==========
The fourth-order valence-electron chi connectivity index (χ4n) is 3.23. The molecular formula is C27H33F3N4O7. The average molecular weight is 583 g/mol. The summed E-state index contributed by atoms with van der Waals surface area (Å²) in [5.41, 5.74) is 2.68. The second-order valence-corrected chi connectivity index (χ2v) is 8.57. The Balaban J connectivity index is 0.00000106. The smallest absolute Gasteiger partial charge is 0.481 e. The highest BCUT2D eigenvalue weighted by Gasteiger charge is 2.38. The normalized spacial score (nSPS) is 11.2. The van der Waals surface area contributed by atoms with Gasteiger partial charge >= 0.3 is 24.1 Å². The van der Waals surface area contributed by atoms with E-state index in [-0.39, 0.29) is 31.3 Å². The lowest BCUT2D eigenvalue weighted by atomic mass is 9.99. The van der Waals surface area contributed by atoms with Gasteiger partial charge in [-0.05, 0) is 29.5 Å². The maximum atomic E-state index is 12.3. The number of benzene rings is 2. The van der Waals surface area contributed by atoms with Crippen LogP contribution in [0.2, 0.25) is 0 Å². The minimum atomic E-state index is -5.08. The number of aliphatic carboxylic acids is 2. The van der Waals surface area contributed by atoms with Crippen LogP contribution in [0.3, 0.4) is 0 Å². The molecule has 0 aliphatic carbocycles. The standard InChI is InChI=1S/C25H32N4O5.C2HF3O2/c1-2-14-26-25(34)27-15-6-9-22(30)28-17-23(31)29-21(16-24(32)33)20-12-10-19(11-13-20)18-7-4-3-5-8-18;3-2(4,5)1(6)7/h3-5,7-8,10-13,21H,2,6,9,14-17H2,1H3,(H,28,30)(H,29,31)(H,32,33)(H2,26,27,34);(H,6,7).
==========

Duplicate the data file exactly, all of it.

The fourth-order valence-electron chi connectivity index (χ4n) is 3.23. The molecular formula is C27H33F3N4O7. The average molecular weight is 583 g/mol. The summed E-state index contributed by atoms with van der Waals surface area (Å²) in [5.41, 5.74) is 2.68. The second-order valence-corrected chi connectivity index (χ2v) is 8.57. The Balaban J connectivity index is 0.00000106. The smallest absolute Gasteiger partial charge is 0.481 e. The highest BCUT2D eigenvalue weighted by Gasteiger charge is 2.38. The normalized spacial score (nSPS) is 11.2. The van der Waals surface area contributed by atoms with Gasteiger partial charge >= 0.3 is 24.1 Å². The van der Waals surface area contributed by atoms with E-state index in [-0.39, 0.29) is 31.3 Å². The lowest BCUT2D eigenvalue weighted by atomic mass is 9.99. The van der Waals surface area contributed by atoms with Gasteiger partial charge in [-0.05, 0) is 29.5 Å². The maximum atomic E-state index is 12.3. The number of benzene rings is 2. The van der Waals surface area contributed by atoms with Crippen LogP contribution in [0.2, 0.25) is 0 Å². The minimum atomic E-state index is -5.08. The number of aliphatic carboxylic acids is 2. The van der Waals surface area contributed by atoms with Crippen LogP contribution in [0.3, 0.4) is 0 Å². The molecule has 0 aliphatic carbocycles. The standard InChI is InChI=1S/C25H32N4O5.C2HF3O2/c1-2-14-26-25(34)27-15-6-9-22(30)28-17-23(31)29-21(16-24(32)33)20-12-10-19(11-13-20)18-7-4-3-5-8-18;3-2(4,5)1(6)7/h3-5,7-8,10-13,21H,2,6,9,14-17H2,1H3,(H,28,30)(H,29,31)(H,32,33)(H2,26,27,34);(H,6,7).